Category Archives: public health

Health for All Children, 5th edition

I’m delighted to be able to plug the latest edition of Health for All Children (5th ed), edited by Alan Emond, particularly because I co-authored one of the chapters (on Opportunistic Surveillance in Primary Care).

I was very pleasantly surprised but happy to be asked to co-author the chapter with Prof. Philip Wilson from the University of Aberdeen, with whom I first interacted after my blog post of 2013 about Triple P (still the piece of writing I’ve done which I’d say has had the most impact, in terms of comments, quotes, links, and opportunities for connections such as this one). I found the co-authoring process really positive and very much enjoyed it (despite a few early pre-work starts and use of annual leave to get it done – not something I’d recommend!). We met up and discussed what we wanted to include (as this is a topic which had not appeared in previous editions of the books, so we had a pretty blank canvas), and then divided up sections between us. I then started the chapter, sent it to him for comments, edits and for his further input, and then we pretty much batted it back and forth between us till submission. This continued after we had received first editor and then stakeholder comments, and so I can say that it was a truly collaborative effort where the joins between the two authors’ writing isn’t immediately obvious!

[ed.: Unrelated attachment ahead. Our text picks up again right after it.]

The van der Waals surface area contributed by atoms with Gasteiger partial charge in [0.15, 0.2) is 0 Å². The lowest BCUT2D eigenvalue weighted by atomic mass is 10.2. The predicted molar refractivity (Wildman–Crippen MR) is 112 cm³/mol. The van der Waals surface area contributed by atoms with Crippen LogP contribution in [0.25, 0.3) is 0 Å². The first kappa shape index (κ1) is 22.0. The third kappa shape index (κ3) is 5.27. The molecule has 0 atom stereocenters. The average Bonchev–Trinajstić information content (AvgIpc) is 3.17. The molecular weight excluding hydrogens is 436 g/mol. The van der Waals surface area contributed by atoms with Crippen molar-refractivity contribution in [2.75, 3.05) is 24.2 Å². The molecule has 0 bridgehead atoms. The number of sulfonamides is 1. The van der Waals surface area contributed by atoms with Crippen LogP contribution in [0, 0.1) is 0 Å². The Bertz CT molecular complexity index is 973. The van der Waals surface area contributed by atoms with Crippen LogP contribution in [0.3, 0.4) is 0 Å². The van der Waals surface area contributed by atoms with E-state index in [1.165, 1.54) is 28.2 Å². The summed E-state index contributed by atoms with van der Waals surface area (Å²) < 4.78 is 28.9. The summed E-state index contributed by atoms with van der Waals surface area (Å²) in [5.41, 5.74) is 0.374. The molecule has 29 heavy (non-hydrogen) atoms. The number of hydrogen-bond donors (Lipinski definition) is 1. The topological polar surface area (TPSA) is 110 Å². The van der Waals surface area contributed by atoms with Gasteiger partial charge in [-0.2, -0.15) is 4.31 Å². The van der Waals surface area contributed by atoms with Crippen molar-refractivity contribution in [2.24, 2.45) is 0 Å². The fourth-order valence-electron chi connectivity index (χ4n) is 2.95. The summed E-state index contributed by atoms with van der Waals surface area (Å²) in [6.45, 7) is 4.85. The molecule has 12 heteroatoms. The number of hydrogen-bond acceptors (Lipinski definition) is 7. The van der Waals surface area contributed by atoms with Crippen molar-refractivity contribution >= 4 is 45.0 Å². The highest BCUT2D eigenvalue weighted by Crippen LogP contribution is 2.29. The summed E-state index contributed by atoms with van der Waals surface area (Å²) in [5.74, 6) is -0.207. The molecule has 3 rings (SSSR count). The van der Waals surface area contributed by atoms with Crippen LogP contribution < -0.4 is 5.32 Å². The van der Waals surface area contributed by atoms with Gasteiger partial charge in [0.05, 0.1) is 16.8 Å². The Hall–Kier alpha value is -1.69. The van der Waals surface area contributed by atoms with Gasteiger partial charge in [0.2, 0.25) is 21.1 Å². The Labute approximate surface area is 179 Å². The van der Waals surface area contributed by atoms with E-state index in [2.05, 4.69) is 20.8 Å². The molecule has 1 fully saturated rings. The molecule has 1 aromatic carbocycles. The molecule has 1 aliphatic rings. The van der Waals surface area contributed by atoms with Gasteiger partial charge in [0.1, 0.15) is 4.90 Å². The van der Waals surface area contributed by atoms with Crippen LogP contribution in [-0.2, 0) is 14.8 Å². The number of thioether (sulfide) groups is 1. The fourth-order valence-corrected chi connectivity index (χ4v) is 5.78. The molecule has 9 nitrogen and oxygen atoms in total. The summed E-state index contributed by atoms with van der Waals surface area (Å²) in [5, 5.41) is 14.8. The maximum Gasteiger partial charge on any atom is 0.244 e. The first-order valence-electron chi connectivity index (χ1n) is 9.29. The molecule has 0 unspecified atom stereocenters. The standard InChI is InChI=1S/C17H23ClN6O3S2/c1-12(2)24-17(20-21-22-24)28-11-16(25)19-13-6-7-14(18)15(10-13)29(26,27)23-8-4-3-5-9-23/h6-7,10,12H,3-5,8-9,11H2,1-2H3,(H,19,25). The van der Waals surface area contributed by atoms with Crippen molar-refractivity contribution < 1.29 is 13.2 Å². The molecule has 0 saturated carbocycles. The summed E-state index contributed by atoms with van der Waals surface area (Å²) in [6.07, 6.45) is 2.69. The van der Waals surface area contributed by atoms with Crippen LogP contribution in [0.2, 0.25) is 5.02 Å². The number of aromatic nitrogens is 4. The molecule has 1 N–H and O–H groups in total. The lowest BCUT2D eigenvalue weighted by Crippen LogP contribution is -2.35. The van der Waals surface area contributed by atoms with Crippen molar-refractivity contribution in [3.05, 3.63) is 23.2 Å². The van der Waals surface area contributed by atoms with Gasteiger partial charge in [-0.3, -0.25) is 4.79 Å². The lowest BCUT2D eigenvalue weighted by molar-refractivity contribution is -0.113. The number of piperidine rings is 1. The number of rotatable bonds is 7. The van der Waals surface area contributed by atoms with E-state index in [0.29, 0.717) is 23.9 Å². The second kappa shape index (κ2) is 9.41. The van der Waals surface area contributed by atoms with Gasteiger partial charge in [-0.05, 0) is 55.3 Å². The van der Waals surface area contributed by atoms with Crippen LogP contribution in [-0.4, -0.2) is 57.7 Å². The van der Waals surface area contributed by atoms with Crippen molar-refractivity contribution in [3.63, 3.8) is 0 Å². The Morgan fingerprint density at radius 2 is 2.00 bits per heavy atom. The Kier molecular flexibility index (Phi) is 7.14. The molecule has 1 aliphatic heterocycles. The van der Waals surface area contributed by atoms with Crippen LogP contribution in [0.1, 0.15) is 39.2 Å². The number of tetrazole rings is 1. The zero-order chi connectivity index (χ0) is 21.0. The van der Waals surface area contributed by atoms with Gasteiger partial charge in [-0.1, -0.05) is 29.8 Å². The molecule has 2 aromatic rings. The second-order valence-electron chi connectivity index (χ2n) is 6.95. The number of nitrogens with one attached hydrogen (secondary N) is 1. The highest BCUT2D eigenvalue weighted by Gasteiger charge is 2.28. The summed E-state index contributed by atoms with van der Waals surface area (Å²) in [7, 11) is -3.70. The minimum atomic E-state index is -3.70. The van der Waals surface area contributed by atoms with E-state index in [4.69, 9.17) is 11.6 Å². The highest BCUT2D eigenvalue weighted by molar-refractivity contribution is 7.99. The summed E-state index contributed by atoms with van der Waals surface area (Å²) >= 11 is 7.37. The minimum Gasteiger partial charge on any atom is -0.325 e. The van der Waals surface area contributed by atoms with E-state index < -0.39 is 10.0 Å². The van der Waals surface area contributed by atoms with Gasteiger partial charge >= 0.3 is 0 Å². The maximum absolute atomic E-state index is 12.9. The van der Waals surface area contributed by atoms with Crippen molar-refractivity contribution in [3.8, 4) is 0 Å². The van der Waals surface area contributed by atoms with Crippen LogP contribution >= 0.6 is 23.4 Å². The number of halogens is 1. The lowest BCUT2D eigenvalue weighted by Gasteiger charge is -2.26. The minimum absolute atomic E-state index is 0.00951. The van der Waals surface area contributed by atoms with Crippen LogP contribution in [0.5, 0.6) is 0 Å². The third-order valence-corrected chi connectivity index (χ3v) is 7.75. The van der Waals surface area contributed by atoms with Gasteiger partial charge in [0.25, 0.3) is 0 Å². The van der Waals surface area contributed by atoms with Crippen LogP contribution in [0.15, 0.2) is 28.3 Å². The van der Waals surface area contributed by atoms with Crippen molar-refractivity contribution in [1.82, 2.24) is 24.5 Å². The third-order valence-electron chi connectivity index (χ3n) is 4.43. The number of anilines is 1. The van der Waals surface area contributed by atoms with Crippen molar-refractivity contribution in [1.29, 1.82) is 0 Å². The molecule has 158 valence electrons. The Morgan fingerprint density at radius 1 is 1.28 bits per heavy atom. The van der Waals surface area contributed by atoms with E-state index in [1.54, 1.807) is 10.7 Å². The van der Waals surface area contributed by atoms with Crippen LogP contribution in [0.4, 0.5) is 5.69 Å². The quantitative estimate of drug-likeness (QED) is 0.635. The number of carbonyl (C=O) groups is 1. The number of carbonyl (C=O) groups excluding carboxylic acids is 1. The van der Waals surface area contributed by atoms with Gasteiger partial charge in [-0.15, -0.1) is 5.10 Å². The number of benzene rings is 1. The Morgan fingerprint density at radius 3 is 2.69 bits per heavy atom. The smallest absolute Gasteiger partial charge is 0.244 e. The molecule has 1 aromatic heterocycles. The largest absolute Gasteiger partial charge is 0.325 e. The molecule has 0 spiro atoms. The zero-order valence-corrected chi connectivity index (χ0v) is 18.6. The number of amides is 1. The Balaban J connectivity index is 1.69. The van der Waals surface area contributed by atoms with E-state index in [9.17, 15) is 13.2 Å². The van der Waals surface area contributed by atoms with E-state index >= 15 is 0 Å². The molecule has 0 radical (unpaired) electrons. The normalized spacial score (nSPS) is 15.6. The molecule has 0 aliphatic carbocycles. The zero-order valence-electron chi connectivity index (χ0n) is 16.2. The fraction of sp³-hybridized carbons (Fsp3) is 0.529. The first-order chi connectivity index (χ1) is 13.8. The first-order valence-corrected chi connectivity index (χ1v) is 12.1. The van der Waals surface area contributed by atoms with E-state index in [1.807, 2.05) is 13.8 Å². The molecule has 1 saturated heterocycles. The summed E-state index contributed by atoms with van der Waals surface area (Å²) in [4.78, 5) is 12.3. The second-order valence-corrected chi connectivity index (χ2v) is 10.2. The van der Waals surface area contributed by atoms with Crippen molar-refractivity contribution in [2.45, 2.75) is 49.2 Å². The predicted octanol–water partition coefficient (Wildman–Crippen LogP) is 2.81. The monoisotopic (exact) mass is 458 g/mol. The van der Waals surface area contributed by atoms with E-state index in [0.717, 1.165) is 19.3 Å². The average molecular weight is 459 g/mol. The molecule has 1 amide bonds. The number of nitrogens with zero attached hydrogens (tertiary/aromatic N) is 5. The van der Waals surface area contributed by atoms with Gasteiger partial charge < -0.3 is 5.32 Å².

The chapter summary is as follows:

This chapter:
* looks at the opportunities that clinicians in the primary care team have to identify and assess problems in child development in contexts other than scheduled assessments, when parents may not themselves have identified a developmental concern
* describes the domains of child development in which clinicians might identify problems opportunistically, how opportunities for identification can be maximized, and how common problems might be picked up and confirmed.
* considers how practitioners need to be aware of, and alert to, concerns about physical and social/emotional development, as well as signs of maltreatment and neglect and the quality of parenting.

It has been a while since I was involved in any significant academic writing, having left academia in 2015, so I was a bit apprehensive and nervous about writing this, but my co-author was very supportive and believed in the contribution I could make, which helped enormously. Also helpful was the fabulous PhD by Caroline King (currently based at Glasgow Caledonian University) critiquing the previous edition of the book in the context of a qualitative study of health visitors, which gave me the mental and intellectual headspace to get back into an academic as well as practice-based mindset. And whilst I am not likely to do lots more in the way of academic writing, the opportunity to use my brain and critical faculties in examining and evaluating the relevant research was a very fulfilling experience. I hope that the chapter, and the book more widely, is useful for primary care practitioners working in the area of child health.

Thoughts on World Breastfeeding Week 2014

I have been on a bit of a blog hiatus; in November last year I gave birth to a beautiful baby and I have been experiencing the roller-coaster of parenthood ever since. I am still on maternity leave and hadn’t particularly intended on blogging while off work, but a couple of things have appeared in the media over the last week or so which started to get the rusty braincells stretching again. For this post I want to concentrate on World Breastfeeding Week 2014, which is this week.